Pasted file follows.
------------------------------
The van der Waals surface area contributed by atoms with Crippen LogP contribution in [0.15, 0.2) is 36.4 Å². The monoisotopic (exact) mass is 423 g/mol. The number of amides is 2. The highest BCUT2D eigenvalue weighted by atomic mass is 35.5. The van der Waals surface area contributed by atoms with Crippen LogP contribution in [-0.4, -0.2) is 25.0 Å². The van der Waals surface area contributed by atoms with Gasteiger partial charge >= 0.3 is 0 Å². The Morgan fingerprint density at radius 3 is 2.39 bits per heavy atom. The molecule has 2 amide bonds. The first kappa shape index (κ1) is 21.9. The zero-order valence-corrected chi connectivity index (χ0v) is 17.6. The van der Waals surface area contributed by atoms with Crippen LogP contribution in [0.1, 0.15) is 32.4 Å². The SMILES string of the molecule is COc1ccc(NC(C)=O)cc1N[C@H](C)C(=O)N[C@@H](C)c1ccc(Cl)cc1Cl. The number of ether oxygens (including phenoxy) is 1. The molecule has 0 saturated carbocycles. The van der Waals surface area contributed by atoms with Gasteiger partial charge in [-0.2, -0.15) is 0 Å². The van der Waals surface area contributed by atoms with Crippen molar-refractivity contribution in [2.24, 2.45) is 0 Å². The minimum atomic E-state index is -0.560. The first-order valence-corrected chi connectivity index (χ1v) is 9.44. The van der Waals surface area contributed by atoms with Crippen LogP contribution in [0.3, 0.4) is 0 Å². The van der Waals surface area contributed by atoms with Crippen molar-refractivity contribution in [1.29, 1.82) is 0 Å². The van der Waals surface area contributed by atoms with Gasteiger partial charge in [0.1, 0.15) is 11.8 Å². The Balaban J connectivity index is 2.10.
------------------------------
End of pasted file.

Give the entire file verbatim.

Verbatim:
The van der Waals surface area contributed by atoms with Crippen LogP contribution in [0.15, 0.2) is 36.4 Å². The monoisotopic (exact) mass is 423 g/mol. The number of amides is 2. The highest BCUT2D eigenvalue weighted by atomic mass is 35.5. The van der Waals surface area contributed by atoms with Crippen LogP contribution in [-0.4, -0.2) is 25.0 Å². The van der Waals surface area contributed by atoms with Gasteiger partial charge >= 0.3 is 0 Å². The Morgan fingerprint density at radius 3 is 2.39 bits per heavy atom. The molecule has 2 amide bonds. The first kappa shape index (κ1) is 21.9. The zero-order valence-corrected chi connectivity index (χ0v) is 17.6. The van der Waals surface area contributed by atoms with Crippen LogP contribution in [0.1, 0.15) is 32.4 Å². The SMILES string of the molecule is COc1ccc(NC(C)=O)cc1N[C@H](C)C(=O)N[C@@H](C)c1ccc(Cl)cc1Cl. The number of ether oxygens (including phenoxy) is 1. The molecule has 0 saturated carbocycles. The van der Waals surface area contributed by atoms with Gasteiger partial charge in [-0.2, -0.15) is 0 Å². The van der Waals surface area contributed by atoms with Crippen molar-refractivity contribution in [2.24, 2.45) is 0 Å². The minimum atomic E-state index is -0.560. The first-order valence-corrected chi connectivity index (χ1v) is 9.44. The van der Waals surface area contributed by atoms with Crippen LogP contribution in [0.3, 0.4) is 0 Å². The van der Waals surface area contributed by atoms with Crippen molar-refractivity contribution in [1.29, 1.82) is 0 Å². The van der Waals surface area contributed by atoms with Gasteiger partial charge in [0.1, 0.15) is 11.8 Å². The Balaban J connectivity index is 2.10.